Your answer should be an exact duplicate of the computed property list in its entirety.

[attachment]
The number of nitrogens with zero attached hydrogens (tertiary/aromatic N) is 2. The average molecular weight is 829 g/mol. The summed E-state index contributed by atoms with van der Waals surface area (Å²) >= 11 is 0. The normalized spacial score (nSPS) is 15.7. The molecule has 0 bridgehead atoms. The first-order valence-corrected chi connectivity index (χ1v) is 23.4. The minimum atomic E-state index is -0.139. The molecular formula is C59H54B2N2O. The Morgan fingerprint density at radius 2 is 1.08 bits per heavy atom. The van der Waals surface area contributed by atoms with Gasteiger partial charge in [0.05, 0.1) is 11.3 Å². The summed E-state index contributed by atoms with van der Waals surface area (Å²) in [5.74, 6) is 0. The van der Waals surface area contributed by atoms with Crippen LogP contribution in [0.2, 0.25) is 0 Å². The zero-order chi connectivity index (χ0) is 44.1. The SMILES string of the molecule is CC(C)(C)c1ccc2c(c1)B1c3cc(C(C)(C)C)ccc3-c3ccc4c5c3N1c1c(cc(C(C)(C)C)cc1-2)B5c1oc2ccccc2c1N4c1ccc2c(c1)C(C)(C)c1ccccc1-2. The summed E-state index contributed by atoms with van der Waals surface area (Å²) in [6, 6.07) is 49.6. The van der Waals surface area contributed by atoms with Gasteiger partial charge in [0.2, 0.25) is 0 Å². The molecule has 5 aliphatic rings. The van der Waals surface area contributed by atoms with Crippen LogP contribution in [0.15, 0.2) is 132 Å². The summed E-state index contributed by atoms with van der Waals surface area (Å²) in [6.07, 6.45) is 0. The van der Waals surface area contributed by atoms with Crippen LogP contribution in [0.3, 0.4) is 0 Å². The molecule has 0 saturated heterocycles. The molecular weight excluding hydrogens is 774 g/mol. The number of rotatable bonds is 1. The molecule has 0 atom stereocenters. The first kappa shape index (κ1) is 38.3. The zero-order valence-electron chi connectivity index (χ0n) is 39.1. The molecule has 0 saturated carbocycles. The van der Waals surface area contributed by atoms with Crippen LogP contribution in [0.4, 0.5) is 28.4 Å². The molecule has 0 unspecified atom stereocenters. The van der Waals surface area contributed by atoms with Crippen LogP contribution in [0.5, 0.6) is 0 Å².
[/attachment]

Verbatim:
The number of nitrogens with zero attached hydrogens (tertiary/aromatic N) is 2. The average molecular weight is 829 g/mol. The summed E-state index contributed by atoms with van der Waals surface area (Å²) >= 11 is 0. The normalized spacial score (nSPS) is 15.7. The molecule has 0 bridgehead atoms. The first-order valence-corrected chi connectivity index (χ1v) is 23.4. The minimum atomic E-state index is -0.139. The molecular formula is C59H54B2N2O. The Morgan fingerprint density at radius 2 is 1.08 bits per heavy atom. The van der Waals surface area contributed by atoms with Gasteiger partial charge in [0.05, 0.1) is 11.3 Å². The summed E-state index contributed by atoms with van der Waals surface area (Å²) in [5.74, 6) is 0. The van der Waals surface area contributed by atoms with Crippen LogP contribution in [0.2, 0.25) is 0 Å². The zero-order chi connectivity index (χ0) is 44.1. The SMILES string of the molecule is CC(C)(C)c1ccc2c(c1)B1c3cc(C(C)(C)C)ccc3-c3ccc4c5c3N1c1c(cc(C(C)(C)C)cc1-2)B5c1oc2ccccc2c1N4c1ccc2c(c1)C(C)(C)c1ccccc1-2. The summed E-state index contributed by atoms with van der Waals surface area (Å²) in [6, 6.07) is 49.6. The van der Waals surface area contributed by atoms with Gasteiger partial charge in [0.2, 0.25) is 0 Å². The molecule has 5 aliphatic rings. The van der Waals surface area contributed by atoms with Crippen LogP contribution in [0.15, 0.2) is 132 Å². The summed E-state index contributed by atoms with van der Waals surface area (Å²) in [6.07, 6.45) is 0. The van der Waals surface area contributed by atoms with Crippen LogP contribution in [0.3, 0.4) is 0 Å². The molecule has 0 saturated heterocycles. The molecular weight excluding hydrogens is 774 g/mol. The number of rotatable bonds is 1. The molecule has 0 atom stereocenters. The first kappa shape index (κ1) is 38.3. The zero-order valence-electron chi connectivity index (χ0n) is 39.1. The molecule has 0 saturated carbocycles. The van der Waals surface area contributed by atoms with Crippen LogP contribution in [0.4, 0.5) is 28.4 Å². The molecule has 0 unspecified atom stereocenters. The van der Waals surface area contributed by atoms with Crippen LogP contribution in [0.5, 0.6) is 0 Å².